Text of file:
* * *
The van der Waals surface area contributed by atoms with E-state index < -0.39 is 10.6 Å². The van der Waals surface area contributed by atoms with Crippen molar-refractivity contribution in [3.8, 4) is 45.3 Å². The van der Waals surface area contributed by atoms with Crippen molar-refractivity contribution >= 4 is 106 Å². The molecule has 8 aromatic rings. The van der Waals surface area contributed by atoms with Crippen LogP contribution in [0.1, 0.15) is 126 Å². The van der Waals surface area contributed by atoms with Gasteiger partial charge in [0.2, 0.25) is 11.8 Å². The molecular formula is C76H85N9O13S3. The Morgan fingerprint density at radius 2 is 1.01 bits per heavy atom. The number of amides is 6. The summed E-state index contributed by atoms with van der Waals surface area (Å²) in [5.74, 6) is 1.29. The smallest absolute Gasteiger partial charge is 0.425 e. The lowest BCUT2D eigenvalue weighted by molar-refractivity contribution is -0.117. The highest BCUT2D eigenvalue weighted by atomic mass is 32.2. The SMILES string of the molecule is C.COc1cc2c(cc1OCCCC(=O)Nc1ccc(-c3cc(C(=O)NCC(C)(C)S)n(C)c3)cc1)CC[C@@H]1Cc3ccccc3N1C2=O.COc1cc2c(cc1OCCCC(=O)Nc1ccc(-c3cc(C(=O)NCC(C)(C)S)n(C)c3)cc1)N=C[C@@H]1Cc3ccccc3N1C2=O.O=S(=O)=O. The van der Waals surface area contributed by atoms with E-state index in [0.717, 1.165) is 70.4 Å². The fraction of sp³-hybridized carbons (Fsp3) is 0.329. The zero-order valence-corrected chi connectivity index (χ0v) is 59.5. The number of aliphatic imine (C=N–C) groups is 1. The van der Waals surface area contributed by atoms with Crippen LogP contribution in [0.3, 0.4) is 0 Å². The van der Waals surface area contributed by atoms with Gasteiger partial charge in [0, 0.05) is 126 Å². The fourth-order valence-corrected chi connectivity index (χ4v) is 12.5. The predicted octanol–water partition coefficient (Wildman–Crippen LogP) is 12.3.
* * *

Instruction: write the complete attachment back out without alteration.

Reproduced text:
The van der Waals surface area contributed by atoms with E-state index < -0.39 is 10.6 Å². The van der Waals surface area contributed by atoms with Crippen molar-refractivity contribution in [3.8, 4) is 45.3 Å². The van der Waals surface area contributed by atoms with Crippen molar-refractivity contribution >= 4 is 106 Å². The molecule has 8 aromatic rings. The van der Waals surface area contributed by atoms with Crippen LogP contribution in [0.1, 0.15) is 126 Å². The van der Waals surface area contributed by atoms with Gasteiger partial charge in [0.2, 0.25) is 11.8 Å². The molecular formula is C76H85N9O13S3. The Morgan fingerprint density at radius 2 is 1.01 bits per heavy atom. The number of amides is 6. The summed E-state index contributed by atoms with van der Waals surface area (Å²) in [5.74, 6) is 1.29. The smallest absolute Gasteiger partial charge is 0.425 e. The lowest BCUT2D eigenvalue weighted by molar-refractivity contribution is -0.117. The highest BCUT2D eigenvalue weighted by atomic mass is 32.2. The SMILES string of the molecule is C.COc1cc2c(cc1OCCCC(=O)Nc1ccc(-c3cc(C(=O)NCC(C)(C)S)n(C)c3)cc1)CC[C@@H]1Cc3ccccc3N1C2=O.COc1cc2c(cc1OCCCC(=O)Nc1ccc(-c3cc(C(=O)NCC(C)(C)S)n(C)c3)cc1)N=C[C@@H]1Cc3ccccc3N1C2=O.O=S(=O)=O. The van der Waals surface area contributed by atoms with E-state index in [0.717, 1.165) is 70.4 Å². The fraction of sp³-hybridized carbons (Fsp3) is 0.329. The zero-order valence-corrected chi connectivity index (χ0v) is 59.5. The number of aliphatic imine (C=N–C) groups is 1. The van der Waals surface area contributed by atoms with Crippen LogP contribution in [0.3, 0.4) is 0 Å². The van der Waals surface area contributed by atoms with Gasteiger partial charge in [0, 0.05) is 126 Å². The fourth-order valence-corrected chi connectivity index (χ4v) is 12.5. The predicted octanol–water partition coefficient (Wildman–Crippen LogP) is 12.3.